"You do get the odd request to do an interview with BBC Wales, but in a way my experience is directly opposite to that of Oasis. Whereas they grew up in an Irish household but developed into an almost quintessentially Manchester group, I grew up in a Welsh household but assimilated very easily to Irish life."

What happened to Edge between growing up and now is fairly well documented elsewhere, so here is the micro version: Lypton Village, Shalom peace group, Mount Temple School, Dandelion Market, Baggot Inn, Island Records, Boy, October, War, Red Rocks stadium, The Unforgettable Fire, Live Aid, The Joshua Tree, enormodomes, cover of Time magazine, superstardom, Berlin, Achtung Baby, Zoo TV, PopMart, Freeman of Dublin.

On a personal level, he is separated from his wife, Aishlinn, with whom he has two daughters, and he now has another son and daughter with his current partner, an American dancer.

Close on 100 million albums having been sold since they formed in 1976, U2 remain the biggest rock band in the world. For most of their tenure, with a few exceptions, they have matched commercial success with critical acclaim. It's been a funny old rock 'n' roll world for the Edge, who was given a year by his parents on leaving school to "make it" before getting a "real" job. The man who was going to be a civil engineer is now part of one of the music world's best-known song writing teams, and his guitar style is distinctive enough to warrant its own adjective in guitar textbooks.

So as for fortune and as for fame? "The really great thing about this country," he says, "is that no matter how well-known you are, you can't be more famous than Gay Byrne. I can walk around pretty much and not be hassled, there's just certain places and certain times of the day you have to avoid. To be honest, though, the most you'd get is people waving at you or saying hello, and that's very welcome. There's a limit to the impact of celebrity in Ireland; people just can't be bothered. What we all find is that it's much worse abroad -- Italy's a bit mad and so is the U.S."

Many people thought that he would have been driven out by now: "Not at all, it's never got that bad. The temptation may have been there years ago to move to the U.S. because over there they have such a love of success, so that would have meant piles of money and piles of love just for being successful. But since we can all remember, we've always treated Ireland and Dublin as a haven away from the rock 'n' roll madness that happens elsewhere. This is our land of reality but also in a very significant way, this place is so important for our work, for our songs. We have a connection here, with the streets, with friends. What you have to remember also is that U2 were first inspired by punk rock and that meant having a great distrust of dinosaur rock groups -- you know the whole thing of going off and buying your own fish farm. We've carried that distrust with us and what stops us going down the 'fish farm' route is a fear of losing our connection with our culture, losing those vital points of reference.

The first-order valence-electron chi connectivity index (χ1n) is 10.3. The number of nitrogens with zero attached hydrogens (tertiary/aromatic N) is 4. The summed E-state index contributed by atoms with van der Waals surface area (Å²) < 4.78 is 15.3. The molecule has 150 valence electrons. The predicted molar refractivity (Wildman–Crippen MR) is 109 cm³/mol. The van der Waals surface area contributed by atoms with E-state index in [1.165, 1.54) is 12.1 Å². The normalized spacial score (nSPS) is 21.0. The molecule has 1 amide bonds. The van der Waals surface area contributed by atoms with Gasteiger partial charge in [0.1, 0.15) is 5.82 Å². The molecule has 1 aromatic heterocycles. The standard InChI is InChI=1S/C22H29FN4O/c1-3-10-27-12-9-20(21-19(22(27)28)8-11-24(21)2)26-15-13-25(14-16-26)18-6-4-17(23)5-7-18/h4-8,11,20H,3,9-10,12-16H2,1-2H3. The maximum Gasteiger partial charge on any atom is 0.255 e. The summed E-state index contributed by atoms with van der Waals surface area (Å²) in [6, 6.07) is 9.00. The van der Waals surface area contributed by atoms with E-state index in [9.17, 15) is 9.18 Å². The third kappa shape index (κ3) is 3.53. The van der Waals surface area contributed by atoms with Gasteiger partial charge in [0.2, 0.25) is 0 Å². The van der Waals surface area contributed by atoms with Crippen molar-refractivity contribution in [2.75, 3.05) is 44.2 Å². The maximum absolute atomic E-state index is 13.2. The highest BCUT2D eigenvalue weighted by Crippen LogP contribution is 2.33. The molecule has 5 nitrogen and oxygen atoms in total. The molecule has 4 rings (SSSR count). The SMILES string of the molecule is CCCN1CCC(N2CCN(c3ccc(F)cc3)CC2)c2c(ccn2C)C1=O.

"We're also lucky in that all of this didn't happen overnight to us, the way it has happened with other bands. And when you're in a four-person group, no one ego can run riot because the three others will be very quick, very quick indeed, to point out the error of someone's ways."

Does he think he gets off lightly in terms of media/celebrity scrutiny because Bono just seems to attract/absorb most of the attention? "First of all, I would hope that we are seen as being successful because of the work we do and not just famous for being famous. You've got to be careful how you walk that line. Quite seriously, I didn't join a band in order to become a celebrity; I really did do it for the music. As for living in Bono's shadow, I don't think so. You know, some people are more extrovert than others and more comfortable in the limelight -- it's as simple as that really. We never sat down in this band and planned that there would be one member who everyone reads about in the paper and another one who is quiet and just works away on the music. With press reports, yes, I do get pissed off sometimes when people take pot-shots at you or intrude into personal matters. It's hard to know how to react sometimes. You do come to the realisation that the media is a business, there to sell papers. To be fair, though, we've never cultivated any cult of personality. I mean we wouldn't do Hello! or anything like that."

Coming back into a pop-dominated music world, will U2 really be the saviours of rock music, as one recent headline had it? "Guitar rock music is not in great shape at the moment -- the last band to really do it for me in that regard was Oasis. I just don't think it's enough these days to have a jangly guitar sound, a few good tunes. Don't get me wrong -- I'm really into pure melodic music, all that early Beatles stuff I love, but I wouldn't be such a huge fan of, say, Travis. A band like Coldplay are a bit more interesting, but still I think all the imagination and innovative energy out there is going into pop music. Rock music needs a lot more creative ambition. Radiohead's Kid A? -- I really like it."

And on that bombshell, we let the Edge get on with his packing for that afternoon's promo trip to Paris. He's got all that he can't leave behind: "That's right, a washbag and an extra pair of socks."

U2's All That You Can Leave Behind album is released on the Island/Universal label on October 30th.

  © 2000 Irish Times. All rights reserved.